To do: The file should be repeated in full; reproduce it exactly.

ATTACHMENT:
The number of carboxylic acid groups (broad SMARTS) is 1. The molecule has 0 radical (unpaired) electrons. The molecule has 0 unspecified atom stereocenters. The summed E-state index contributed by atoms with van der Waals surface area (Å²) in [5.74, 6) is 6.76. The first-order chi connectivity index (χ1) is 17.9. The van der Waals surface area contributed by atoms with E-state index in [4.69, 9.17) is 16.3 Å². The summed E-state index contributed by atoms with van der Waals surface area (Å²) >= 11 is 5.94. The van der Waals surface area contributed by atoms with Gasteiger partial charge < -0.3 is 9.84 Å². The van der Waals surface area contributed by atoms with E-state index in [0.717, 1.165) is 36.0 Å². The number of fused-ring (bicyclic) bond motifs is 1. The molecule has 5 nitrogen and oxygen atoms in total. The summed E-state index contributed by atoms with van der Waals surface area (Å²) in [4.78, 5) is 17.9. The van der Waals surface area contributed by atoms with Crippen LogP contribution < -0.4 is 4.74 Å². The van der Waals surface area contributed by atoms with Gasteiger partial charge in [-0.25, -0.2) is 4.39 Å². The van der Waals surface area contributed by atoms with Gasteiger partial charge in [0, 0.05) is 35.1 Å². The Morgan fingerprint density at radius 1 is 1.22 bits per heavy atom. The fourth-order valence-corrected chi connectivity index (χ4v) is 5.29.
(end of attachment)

The number of carboxylic acid groups (broad SMARTS) is 1. The molecule has 0 radical (unpaired) electrons. The molecule has 0 unspecified atom stereocenters. The summed E-state index contributed by atoms with van der Waals surface area (Å²) in [5.74, 6) is 6.76. The first-order chi connectivity index (χ1) is 17.9. The van der Waals surface area contributed by atoms with E-state index in [4.69, 9.17) is 16.3 Å². The summed E-state index contributed by atoms with van der Waals surface area (Å²) >= 11 is 5.94. The van der Waals surface area contributed by atoms with Gasteiger partial charge < -0.3 is 9.84 Å². The van der Waals surface area contributed by atoms with E-state index in [0.717, 1.165) is 36.0 Å². The number of fused-ring (bicyclic) bond motifs is 1. The molecule has 5 nitrogen and oxygen atoms in total. The summed E-state index contributed by atoms with van der Waals surface area (Å²) in [4.78, 5) is 17.9. The van der Waals surface area contributed by atoms with Crippen LogP contribution < -0.4 is 4.74 Å². The van der Waals surface area contributed by atoms with Gasteiger partial charge in [-0.25, -0.2) is 4.39 Å². The van der Waals surface area contributed by atoms with Gasteiger partial charge in [0, 0.05) is 35.1 Å². The Morgan fingerprint density at radius 1 is 1.22 bits per heavy atom. The fourth-order valence-corrected chi connectivity index (χ4v) is 5.29.